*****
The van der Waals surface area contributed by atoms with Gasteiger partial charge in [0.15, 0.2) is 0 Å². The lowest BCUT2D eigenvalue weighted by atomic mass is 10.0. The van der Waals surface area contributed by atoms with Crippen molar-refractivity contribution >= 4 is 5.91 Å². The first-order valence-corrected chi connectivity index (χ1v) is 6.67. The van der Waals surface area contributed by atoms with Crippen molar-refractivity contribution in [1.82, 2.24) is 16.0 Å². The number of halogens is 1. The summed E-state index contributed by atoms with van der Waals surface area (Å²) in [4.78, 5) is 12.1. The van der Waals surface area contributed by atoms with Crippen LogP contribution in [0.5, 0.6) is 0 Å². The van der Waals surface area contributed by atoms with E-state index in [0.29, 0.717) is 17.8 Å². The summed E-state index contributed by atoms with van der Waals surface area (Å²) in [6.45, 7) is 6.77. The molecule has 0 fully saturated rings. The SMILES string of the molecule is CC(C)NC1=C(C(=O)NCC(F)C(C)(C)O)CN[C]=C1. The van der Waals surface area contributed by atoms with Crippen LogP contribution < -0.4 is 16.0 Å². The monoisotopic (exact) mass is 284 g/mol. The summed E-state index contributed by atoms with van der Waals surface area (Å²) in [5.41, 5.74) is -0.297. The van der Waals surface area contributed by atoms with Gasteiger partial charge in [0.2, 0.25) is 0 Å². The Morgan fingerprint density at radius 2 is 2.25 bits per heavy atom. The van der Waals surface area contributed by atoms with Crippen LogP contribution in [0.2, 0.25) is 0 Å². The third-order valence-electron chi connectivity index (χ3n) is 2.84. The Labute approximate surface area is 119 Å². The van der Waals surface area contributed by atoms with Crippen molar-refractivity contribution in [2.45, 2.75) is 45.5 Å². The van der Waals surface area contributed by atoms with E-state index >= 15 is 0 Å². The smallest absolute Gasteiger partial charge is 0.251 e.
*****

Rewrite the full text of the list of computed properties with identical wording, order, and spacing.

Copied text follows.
The van der Waals surface area contributed by atoms with Gasteiger partial charge in [0.15, 0.2) is 0 Å². The lowest BCUT2D eigenvalue weighted by atomic mass is 10.0. The van der Waals surface area contributed by atoms with Crippen molar-refractivity contribution >= 4 is 5.91 Å². The first-order valence-corrected chi connectivity index (χ1v) is 6.67. The van der Waals surface area contributed by atoms with Crippen molar-refractivity contribution in [1.82, 2.24) is 16.0 Å². The number of halogens is 1. The summed E-state index contributed by atoms with van der Waals surface area (Å²) in [4.78, 5) is 12.1. The van der Waals surface area contributed by atoms with Crippen LogP contribution in [0.5, 0.6) is 0 Å². The van der Waals surface area contributed by atoms with E-state index in [0.29, 0.717) is 17.8 Å². The summed E-state index contributed by atoms with van der Waals surface area (Å²) in [6.45, 7) is 6.77. The molecule has 0 fully saturated rings. The SMILES string of the molecule is CC(C)NC1=C(C(=O)NCC(F)C(C)(C)O)CN[C]=C1. The van der Waals surface area contributed by atoms with Crippen LogP contribution < -0.4 is 16.0 Å². The monoisotopic (exact) mass is 284 g/mol. The summed E-state index contributed by atoms with van der Waals surface area (Å²) in [5.41, 5.74) is -0.297. The van der Waals surface area contributed by atoms with Gasteiger partial charge in [0.2, 0.25) is 0 Å². The Morgan fingerprint density at radius 2 is 2.25 bits per heavy atom. The van der Waals surface area contributed by atoms with Crippen LogP contribution in [0.2, 0.25) is 0 Å². The third-order valence-electron chi connectivity index (χ3n) is 2.84. The Labute approximate surface area is 119 Å². The van der Waals surface area contributed by atoms with Crippen molar-refractivity contribution in [2.45, 2.75) is 45.5 Å². The van der Waals surface area contributed by atoms with E-state index >= 15 is 0 Å². The smallest absolute Gasteiger partial charge is 0.251 e.